Random Images: Francine Mayran

The psychiatrist and painter Francine Mayran devotes her work to the victims and survivors of genocides of the 20th century. She uses oil painting on canvas, then covers it with concrete.

Some of her paintings are about children in the Nazi holocaust (see here and here). I have selected first her painting of Anne Frank (1929–1945), the famous Jewish teenager known for her wartime diary, who died (probably of typhus) in the Bergen-Belsen concentration camp.

Francine Mayran - Anne Frank - 30cm x 40 cm oil on canvas covered with concrete

Francine Mayran – Anne Frank – 30cm x 40 cm oil on canvas covered with concrete

Next is Else Schmidt, a Roma girl about whom I know nothing. I would be grateful to readers who could provide any information about her.

Francine Mayran - Else Schmidt - 30cm x 40cm oil on canvas covered with concrete

Francine Mayran – Else Schmidt – 30cm x 40cm oil on canvas covered with concrete

Mayran’s painting of the iconic Settela Steinbach (1934–1944), “the girl with the headscarf” who was gassed in Auschwitz-Birkenau during the “Night of the Gypsies”, can be seen on Agapeta.

I am collecting information on Sidonie Adlersburg (1933–1943), another victim of the Nazi holocaust painted by Mayran. She was a Roma foundling girl adopted by an Austrian family, the Nazis used deceit to snatch her from her foster parents, then sent her to Auschwitz-Birkenau, where she was contaminated with typhus and gassed. Any leads are welcome.

Anne Frank and Friends

Anne Frank may be the most famous little girl of all time, or at least the most famous one who wasn’t involved with the entertainment industry in any direct way. She is the most recognized human face of the Nazi Holocaust amidst the millions of Jews who perished during the Third Reich.  Eventually I’d like to do a larger post on her, but for now I thought this was interesting. Life magazine is running a series on the friends of Anne Frank seen in the picture below and the follow-up photos of their adult lives, as all but two of six girls in the image survived the Nazi reign of horror, the exceptions being the girl standing at the far right (Susanne Ledermann) and Anne Frank herself, seated second from left in the box. If you’re interested in seeing the whole series, check them out here; they are certainly interesting and worth viewing. I’m only posting the original photo though (see the original here).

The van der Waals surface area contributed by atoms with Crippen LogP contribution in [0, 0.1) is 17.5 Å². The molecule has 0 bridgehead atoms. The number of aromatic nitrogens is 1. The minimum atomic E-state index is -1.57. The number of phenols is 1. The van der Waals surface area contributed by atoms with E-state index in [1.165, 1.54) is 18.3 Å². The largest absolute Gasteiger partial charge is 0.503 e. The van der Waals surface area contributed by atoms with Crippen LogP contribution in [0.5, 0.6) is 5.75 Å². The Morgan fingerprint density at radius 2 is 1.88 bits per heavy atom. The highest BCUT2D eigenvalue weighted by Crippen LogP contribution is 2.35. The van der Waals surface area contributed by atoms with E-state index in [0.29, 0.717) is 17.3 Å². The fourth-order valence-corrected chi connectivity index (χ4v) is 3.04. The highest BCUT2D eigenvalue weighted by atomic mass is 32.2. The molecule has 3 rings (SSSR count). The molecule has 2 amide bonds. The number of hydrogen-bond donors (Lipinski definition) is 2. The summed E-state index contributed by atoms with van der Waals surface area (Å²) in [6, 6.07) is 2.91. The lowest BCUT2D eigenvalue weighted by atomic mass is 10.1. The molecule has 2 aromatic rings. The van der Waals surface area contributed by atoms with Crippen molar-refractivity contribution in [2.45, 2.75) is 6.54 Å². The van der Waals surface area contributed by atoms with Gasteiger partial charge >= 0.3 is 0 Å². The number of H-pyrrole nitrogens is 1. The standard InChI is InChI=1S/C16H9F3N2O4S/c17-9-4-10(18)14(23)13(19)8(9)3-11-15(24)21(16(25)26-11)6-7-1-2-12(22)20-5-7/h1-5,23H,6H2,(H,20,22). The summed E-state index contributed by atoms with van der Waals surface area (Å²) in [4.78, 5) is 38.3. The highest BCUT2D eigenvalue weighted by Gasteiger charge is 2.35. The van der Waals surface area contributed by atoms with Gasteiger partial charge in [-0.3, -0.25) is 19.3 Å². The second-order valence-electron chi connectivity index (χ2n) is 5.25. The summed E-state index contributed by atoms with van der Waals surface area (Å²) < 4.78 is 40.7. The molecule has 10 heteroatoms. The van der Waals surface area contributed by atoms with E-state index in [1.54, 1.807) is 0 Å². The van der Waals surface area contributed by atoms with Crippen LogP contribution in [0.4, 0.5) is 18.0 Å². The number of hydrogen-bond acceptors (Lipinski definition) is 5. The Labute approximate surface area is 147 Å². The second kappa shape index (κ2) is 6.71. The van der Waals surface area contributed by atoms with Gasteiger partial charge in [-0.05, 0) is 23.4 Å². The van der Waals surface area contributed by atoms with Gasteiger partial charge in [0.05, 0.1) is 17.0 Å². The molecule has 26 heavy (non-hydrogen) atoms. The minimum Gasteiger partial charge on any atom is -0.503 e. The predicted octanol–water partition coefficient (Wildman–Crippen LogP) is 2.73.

u-hanneli-goslar-anne-frank-dolly-citroen-hannah-toby-barbara-ledermann-and-susanne-ledermann-amsterdam-1937

Photographer Unknown – l to r: Hanneli Goslar, Anne Frank, Dolly Citroen, Hannah Toby, Barbara Ledermann and Susanne Ledermann, Amsterdam, 1937

There’s no shortage of information about Anne Frank on the internet. We continue to be fascinated with her life, and rightly so.

Anne Frank Museum Amsterdam

Wikipedia: Anne Frank

See also:

Babi Yar: Images of a Tragedy